Something that crossed my desk this week: Why do students lie?
Now, the short answer is obvious. I don’t want to get in trouble, and so I tell a lie. I minimise the effect of what I did, shift the blame on others, and if push comes to shove, simply say it wasn’t me. I know it is a lie, but if I don’t get caught, it’s worth it. And if I get caught, I’m in trouble anyway.
The context of the article was about restorative discipline. When a wrong is done, a relationship is broken. That relationship needs to be restored. Too often, parents tend to focus more on punishment than consequence. Punishment results in ‘what do I get’ from a child’s perspective. I did this, and am grounded, need to do a particularly unpleasant chore for a while, or have privileges taken away. I’ve done the crime, I have to do the time.
End of story. Till next time.
When the focus is on consequence, there will be a different result. This is because the consequence of a wrong may not just be a broken window, an untidy room or whatever. There is a relational matter involved. The cricket ball goes through the window. Someone needs to pay. The son who goes to his father and says: I was playing cricket when you told me I wasn’t supposed to. I broke the glass, and I’ll pay for it. Most importantly, I’m sorry for not listening to you in the first place. This son understands the importance of restoring a broken relationship (as well as a broken window 😊).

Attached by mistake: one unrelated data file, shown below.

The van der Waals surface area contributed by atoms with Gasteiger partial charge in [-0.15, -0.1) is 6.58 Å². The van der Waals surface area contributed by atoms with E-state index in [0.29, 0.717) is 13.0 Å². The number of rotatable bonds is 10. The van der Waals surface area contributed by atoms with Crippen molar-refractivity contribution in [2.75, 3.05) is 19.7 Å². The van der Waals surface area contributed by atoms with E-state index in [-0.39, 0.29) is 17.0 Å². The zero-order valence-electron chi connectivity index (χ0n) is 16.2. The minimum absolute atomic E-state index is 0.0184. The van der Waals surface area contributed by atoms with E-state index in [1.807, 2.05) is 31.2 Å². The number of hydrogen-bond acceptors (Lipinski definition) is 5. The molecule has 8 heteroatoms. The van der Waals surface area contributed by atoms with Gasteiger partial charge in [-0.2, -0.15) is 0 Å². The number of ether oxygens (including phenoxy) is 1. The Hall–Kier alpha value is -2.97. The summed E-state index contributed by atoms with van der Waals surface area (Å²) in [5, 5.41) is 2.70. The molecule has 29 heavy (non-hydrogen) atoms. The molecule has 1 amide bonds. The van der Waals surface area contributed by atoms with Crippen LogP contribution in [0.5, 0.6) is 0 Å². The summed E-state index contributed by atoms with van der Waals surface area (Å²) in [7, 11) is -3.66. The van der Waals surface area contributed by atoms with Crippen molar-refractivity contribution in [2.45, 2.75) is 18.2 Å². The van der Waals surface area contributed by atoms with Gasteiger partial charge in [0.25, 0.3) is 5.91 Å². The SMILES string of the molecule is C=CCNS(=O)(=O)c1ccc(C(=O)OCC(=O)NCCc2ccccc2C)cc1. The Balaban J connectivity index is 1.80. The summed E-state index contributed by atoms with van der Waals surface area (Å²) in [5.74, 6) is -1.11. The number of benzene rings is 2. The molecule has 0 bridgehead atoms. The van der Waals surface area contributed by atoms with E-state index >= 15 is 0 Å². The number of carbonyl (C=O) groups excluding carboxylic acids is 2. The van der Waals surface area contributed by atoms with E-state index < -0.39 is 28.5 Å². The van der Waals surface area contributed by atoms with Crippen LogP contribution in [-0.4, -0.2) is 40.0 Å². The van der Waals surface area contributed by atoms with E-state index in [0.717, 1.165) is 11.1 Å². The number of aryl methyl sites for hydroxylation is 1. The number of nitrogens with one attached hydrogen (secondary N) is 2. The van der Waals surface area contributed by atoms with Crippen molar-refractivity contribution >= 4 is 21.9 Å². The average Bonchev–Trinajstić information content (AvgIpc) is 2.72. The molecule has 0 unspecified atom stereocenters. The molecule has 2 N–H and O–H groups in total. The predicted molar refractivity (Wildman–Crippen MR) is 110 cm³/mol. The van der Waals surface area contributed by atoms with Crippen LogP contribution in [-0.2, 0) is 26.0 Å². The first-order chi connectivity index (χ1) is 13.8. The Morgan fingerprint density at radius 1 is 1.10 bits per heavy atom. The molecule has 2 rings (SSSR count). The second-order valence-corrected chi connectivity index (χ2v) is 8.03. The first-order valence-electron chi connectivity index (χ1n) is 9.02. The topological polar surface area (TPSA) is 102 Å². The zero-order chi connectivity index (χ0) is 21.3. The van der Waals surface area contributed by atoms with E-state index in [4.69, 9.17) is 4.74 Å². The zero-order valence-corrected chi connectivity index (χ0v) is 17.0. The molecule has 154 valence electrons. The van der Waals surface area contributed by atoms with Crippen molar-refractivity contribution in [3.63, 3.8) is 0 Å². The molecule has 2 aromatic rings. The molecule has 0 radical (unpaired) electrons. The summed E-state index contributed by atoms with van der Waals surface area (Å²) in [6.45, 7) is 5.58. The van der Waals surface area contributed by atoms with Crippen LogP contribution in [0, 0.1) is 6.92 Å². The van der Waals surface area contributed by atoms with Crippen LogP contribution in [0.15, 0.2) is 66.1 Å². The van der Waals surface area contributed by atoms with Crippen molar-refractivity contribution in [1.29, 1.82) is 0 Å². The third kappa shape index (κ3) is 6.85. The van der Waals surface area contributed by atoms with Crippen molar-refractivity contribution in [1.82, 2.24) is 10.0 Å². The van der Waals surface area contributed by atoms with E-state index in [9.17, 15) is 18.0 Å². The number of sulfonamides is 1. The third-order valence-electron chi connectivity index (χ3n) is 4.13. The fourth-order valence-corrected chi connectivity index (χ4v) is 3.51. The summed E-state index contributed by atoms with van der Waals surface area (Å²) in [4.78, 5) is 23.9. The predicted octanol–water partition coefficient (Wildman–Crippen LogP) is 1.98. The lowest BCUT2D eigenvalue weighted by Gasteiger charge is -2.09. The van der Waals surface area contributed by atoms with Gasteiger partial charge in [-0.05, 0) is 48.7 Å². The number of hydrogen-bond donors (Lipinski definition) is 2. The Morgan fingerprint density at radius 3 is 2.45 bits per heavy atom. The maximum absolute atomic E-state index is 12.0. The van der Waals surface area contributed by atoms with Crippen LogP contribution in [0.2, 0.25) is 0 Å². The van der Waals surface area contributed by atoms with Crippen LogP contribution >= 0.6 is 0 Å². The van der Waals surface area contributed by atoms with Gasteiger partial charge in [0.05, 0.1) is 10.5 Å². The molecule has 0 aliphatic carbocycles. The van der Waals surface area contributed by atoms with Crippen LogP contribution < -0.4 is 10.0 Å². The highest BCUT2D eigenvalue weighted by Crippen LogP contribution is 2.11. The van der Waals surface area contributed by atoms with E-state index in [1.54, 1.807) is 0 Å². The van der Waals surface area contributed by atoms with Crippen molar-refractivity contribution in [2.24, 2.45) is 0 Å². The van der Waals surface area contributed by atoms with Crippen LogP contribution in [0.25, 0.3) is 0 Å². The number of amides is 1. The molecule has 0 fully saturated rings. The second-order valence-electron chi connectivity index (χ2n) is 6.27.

There is a reason for using the words punishment and consequence. We need to be careful not to equate the two. Consequence takes the next step, and in seeking restoration, often tempers the punishment to the context.
Our sinful nature gets us to shift the blame and tell the lie. But wouldn’t it be great if we could have our children understand that it’s not about punishment as much as about restoration?
With Christian Greetings,
M Plug, Principal